Saturday, February 09, 2008

Colorado Boondocking: DEEP Wolf Creek

Get the snorkel! Wolf Creek is Deep!
The national Weather service forecasted strong winds and blowing snow for the northern and central Rockies this weekend. Arctic storm systems delivered with treacherous temperatures, snow and 90 mph winds. Avalanche conditions in these areas rocket to “extreme” and most of the high mountain passes close quickly as snow and blowing snow pack the highways and create white out conditions on ice sheets. No place for vehicles. I70 (the POW pipeline) in the high-country slows to a parking lot. Traveling in the mayhem is a long, tedious, white knuckle journey that makes standing in lift lines even more disheartening. Most people skip it and track cdot reports and snow totals from home. We head south.
After being absolutely pounded with heavy snow falls last week (86 inches) on top of the record accumulation for the year (totals around 431 inches now) we find a window with perfect temperatures and bluebird skies. The same storm system clobbering the northern and central part of the state pushes pressure into southern Colorado making for clear skies and relatively warm daytime temperatures.
From the Colorado Avalanche Information Center.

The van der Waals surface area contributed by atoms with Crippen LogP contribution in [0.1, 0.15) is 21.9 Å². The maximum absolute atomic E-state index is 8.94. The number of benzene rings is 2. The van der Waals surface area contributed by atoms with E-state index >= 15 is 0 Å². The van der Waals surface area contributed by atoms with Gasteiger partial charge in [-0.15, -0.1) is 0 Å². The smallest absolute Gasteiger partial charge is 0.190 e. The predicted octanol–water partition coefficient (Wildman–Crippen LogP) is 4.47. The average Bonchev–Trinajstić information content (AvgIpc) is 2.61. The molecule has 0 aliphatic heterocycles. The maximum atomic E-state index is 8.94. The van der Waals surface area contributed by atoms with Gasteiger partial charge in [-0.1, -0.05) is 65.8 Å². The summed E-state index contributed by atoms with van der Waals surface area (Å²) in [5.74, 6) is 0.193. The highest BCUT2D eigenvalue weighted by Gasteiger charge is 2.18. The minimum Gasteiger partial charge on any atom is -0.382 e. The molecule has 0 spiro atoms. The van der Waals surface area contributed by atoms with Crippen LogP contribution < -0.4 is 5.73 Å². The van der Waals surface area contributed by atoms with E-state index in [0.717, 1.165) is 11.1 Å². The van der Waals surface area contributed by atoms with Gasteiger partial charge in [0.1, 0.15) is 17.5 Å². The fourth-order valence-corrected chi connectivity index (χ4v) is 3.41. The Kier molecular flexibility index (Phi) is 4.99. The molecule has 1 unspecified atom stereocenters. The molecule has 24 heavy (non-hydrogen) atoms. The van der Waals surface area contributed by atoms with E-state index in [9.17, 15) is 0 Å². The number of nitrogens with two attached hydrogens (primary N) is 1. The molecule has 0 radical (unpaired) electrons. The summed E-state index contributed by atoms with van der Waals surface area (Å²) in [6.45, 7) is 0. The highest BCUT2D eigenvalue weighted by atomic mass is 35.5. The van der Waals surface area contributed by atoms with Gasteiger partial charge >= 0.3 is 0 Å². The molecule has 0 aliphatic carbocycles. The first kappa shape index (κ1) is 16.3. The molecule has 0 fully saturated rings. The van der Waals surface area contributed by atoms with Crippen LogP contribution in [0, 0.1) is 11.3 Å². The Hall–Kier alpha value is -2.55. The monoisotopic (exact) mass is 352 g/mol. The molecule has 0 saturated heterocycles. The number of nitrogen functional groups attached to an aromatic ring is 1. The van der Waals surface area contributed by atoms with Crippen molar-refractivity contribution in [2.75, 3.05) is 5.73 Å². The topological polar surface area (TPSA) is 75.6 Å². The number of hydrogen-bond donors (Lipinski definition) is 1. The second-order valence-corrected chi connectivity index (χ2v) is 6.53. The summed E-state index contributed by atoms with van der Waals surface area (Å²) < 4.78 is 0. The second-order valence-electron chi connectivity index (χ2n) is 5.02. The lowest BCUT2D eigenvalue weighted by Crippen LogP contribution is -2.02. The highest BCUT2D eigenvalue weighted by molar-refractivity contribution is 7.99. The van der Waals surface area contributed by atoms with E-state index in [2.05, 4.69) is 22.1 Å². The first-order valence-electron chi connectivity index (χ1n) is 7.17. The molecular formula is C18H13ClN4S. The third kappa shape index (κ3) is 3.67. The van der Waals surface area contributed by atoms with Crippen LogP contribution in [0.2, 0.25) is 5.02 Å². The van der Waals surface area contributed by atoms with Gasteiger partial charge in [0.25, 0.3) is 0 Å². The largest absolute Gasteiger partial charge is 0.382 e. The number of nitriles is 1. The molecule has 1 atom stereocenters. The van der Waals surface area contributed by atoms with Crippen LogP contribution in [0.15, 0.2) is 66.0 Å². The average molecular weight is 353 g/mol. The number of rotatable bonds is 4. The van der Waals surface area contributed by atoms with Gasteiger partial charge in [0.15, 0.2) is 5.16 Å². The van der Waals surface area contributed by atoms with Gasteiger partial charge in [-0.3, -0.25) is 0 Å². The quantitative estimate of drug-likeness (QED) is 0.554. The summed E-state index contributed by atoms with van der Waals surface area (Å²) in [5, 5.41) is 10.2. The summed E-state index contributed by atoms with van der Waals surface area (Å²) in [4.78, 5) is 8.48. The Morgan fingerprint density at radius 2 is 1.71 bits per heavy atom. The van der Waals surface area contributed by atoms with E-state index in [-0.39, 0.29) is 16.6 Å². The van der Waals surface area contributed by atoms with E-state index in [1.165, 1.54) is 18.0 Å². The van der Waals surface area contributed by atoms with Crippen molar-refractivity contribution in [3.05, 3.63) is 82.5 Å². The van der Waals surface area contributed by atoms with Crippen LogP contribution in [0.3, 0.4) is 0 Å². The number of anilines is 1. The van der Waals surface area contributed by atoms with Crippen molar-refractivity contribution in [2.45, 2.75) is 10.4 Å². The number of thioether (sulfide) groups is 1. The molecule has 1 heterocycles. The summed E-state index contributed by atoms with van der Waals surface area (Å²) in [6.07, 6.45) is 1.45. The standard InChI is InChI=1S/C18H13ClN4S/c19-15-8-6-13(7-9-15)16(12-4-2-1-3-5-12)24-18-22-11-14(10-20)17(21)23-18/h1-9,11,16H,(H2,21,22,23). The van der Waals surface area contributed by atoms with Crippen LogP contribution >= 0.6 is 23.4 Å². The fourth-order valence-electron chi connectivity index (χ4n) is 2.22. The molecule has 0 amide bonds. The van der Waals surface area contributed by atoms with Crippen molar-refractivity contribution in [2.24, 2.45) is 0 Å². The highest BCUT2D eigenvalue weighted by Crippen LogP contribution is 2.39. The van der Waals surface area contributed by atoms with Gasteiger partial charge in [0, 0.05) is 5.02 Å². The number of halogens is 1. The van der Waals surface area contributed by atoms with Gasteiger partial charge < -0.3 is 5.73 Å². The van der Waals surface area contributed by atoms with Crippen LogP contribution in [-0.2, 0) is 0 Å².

The avalanche danger for the Southern San Juan zone is overall MODERATE.
Snow has ended across the state this afternoon though there are still a lot of clouds across the northern Front Range and the Steamboat zone. The bright yellow orb on the southern horizon is the sun. Enjoy it while you can, or shovel your roof, whatever your priorities happen to be.


JP and Dragon near 12,000Ft find it.
We took turns breaking trail to the alpine meadows in the nipple deep snow. It was a 17 mile journey to the “goods” at 12,000ft. With three of us rotating it took a good part of day one to cut the initial trail. Sidehilling the sled most of the way the trail got narrow and snow drifted in places. Any mistakes could mean a spring recovery or worse. We passed a resort groomer that was stuck and broke down in the snow along the way. At full throttle my sled would reach about 25mph on the ascent. With that much snow it was crucial to keep your speed and momentum, the riding took on characteristics of jet skiing on water. The long mountain track churned the powder and the engine labored up to altitude where we were treated to untouched deep Southern Colorado goodness for as far as the eye could see. Being careful to stay out of slide zones we took full advantage of the great weather and played in the backcountry until we were out of gas both mechanically and physically.

Keith pops off pretty much every feature he can. He spent most of the day in the air.

White room landing in 7 feet of fresh powder. Rider:Keith
Southern Colorado is a year around playground with some of the most remote areas in the state for backpacking, awesome backcountry and resort skiing and snowboarding, snowmobiling, pristine rivers and lakes, diverse wildlife, plenty of tall peaks, and even sand dunes. If you have never spent any time in South Fork Colorado you are missing Colorado in its native form. It is a simple, quiet mountain plains town with a little something for everybody. The surround landscapes are as beautiful as they are diverse.

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